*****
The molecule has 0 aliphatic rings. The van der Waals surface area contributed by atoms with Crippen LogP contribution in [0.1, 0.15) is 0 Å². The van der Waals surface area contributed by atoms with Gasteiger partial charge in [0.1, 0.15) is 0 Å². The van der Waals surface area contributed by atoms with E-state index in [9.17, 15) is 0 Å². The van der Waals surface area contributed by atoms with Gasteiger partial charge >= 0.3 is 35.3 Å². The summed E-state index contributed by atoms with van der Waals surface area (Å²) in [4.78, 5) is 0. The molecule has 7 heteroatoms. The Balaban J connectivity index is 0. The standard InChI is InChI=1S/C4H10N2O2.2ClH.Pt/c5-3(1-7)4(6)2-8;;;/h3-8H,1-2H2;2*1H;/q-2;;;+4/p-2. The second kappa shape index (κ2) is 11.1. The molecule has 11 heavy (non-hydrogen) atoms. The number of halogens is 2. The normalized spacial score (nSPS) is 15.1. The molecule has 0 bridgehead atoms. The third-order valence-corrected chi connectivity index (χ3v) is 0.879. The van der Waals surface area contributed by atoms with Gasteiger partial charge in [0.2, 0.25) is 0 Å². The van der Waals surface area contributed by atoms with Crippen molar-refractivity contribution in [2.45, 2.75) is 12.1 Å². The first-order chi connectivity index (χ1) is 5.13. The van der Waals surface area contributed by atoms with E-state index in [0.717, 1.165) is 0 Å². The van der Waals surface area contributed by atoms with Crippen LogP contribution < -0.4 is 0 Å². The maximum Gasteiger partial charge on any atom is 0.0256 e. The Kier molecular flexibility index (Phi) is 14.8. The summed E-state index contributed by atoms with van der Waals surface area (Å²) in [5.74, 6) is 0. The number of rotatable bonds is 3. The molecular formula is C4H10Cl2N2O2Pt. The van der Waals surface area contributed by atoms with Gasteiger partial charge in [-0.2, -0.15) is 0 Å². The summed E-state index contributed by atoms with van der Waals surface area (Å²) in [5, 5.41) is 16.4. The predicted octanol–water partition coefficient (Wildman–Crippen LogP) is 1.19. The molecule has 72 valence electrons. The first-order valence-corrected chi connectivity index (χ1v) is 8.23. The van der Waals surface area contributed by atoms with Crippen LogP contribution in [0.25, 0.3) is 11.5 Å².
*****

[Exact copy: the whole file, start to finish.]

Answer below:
The molecule has 0 aliphatic rings. The van der Waals surface area contributed by atoms with Crippen LogP contribution in [0.1, 0.15) is 0 Å². The van der Waals surface area contributed by atoms with Gasteiger partial charge in [0.1, 0.15) is 0 Å². The van der Waals surface area contributed by atoms with E-state index in [9.17, 15) is 0 Å². The van der Waals surface area contributed by atoms with Gasteiger partial charge >= 0.3 is 35.3 Å². The summed E-state index contributed by atoms with van der Waals surface area (Å²) in [4.78, 5) is 0. The molecule has 7 heteroatoms. The Balaban J connectivity index is 0. The standard InChI is InChI=1S/C4H10N2O2.2ClH.Pt/c5-3(1-7)4(6)2-8;;;/h3-8H,1-2H2;2*1H;/q-2;;;+4/p-2. The second kappa shape index (κ2) is 11.1. The molecule has 11 heavy (non-hydrogen) atoms. The number of halogens is 2. The normalized spacial score (nSPS) is 15.1. The molecule has 0 bridgehead atoms. The third-order valence-corrected chi connectivity index (χ3v) is 0.879. The van der Waals surface area contributed by atoms with Gasteiger partial charge in [0.2, 0.25) is 0 Å². The van der Waals surface area contributed by atoms with Crippen molar-refractivity contribution in [2.45, 2.75) is 12.1 Å². The first-order chi connectivity index (χ1) is 5.13. The van der Waals surface area contributed by atoms with E-state index in [0.717, 1.165) is 0 Å². The van der Waals surface area contributed by atoms with Crippen LogP contribution < -0.4 is 0 Å². The maximum Gasteiger partial charge on any atom is 0.0256 e. The Kier molecular flexibility index (Phi) is 14.8. The summed E-state index contributed by atoms with van der Waals surface area (Å²) in [5.74, 6) is 0. The number of rotatable bonds is 3. The molecular formula is C4H10Cl2N2O2Pt. The van der Waals surface area contributed by atoms with Gasteiger partial charge in [-0.2, -0.15) is 0 Å². The summed E-state index contributed by atoms with van der Waals surface area (Å²) in [5, 5.41) is 16.4. The predicted octanol–water partition coefficient (Wildman–Crippen LogP) is 1.19. The molecule has 72 valence electrons. The first-order valence-corrected chi connectivity index (χ1v) is 8.23. The van der Waals surface area contributed by atoms with Crippen LogP contribution in [0.25, 0.3) is 11.5 Å².